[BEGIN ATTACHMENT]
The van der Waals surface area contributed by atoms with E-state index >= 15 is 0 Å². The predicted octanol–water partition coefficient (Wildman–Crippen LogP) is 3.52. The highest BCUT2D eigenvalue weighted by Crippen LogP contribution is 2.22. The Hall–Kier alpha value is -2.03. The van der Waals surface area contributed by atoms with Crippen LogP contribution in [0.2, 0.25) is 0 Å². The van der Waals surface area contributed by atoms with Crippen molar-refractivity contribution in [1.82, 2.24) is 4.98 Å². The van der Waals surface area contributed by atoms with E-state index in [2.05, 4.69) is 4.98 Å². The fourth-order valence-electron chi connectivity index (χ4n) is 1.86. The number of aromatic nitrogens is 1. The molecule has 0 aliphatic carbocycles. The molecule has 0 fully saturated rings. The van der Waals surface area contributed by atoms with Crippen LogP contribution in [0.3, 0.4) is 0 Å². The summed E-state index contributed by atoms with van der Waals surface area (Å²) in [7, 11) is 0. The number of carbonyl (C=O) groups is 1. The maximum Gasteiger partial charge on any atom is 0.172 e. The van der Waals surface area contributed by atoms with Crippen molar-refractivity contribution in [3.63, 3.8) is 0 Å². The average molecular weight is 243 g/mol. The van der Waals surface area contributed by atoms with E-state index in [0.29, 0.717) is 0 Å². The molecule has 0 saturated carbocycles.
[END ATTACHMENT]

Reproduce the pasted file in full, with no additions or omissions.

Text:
The van der Waals surface area contributed by atoms with E-state index >= 15 is 0 Å². The predicted octanol–water partition coefficient (Wildman–Crippen LogP) is 3.52. The highest BCUT2D eigenvalue weighted by Crippen LogP contribution is 2.22. The Hall–Kier alpha value is -2.03. The van der Waals surface area contributed by atoms with Crippen LogP contribution in [0.2, 0.25) is 0 Å². The van der Waals surface area contributed by atoms with Crippen molar-refractivity contribution in [1.82, 2.24) is 4.98 Å². The van der Waals surface area contributed by atoms with E-state index in [2.05, 4.69) is 4.98 Å². The fourth-order valence-electron chi connectivity index (χ4n) is 1.86. The number of aromatic nitrogens is 1. The molecule has 0 aliphatic carbocycles. The molecule has 0 fully saturated rings. The van der Waals surface area contributed by atoms with Crippen LogP contribution in [0.3, 0.4) is 0 Å². The summed E-state index contributed by atoms with van der Waals surface area (Å²) in [7, 11) is 0. The number of carbonyl (C=O) groups is 1. The maximum Gasteiger partial charge on any atom is 0.172 e. The van der Waals surface area contributed by atoms with Crippen molar-refractivity contribution in [3.63, 3.8) is 0 Å². The average molecular weight is 243 g/mol. The van der Waals surface area contributed by atoms with E-state index in [0.29, 0.717) is 0 Å². The molecule has 0 saturated carbocycles.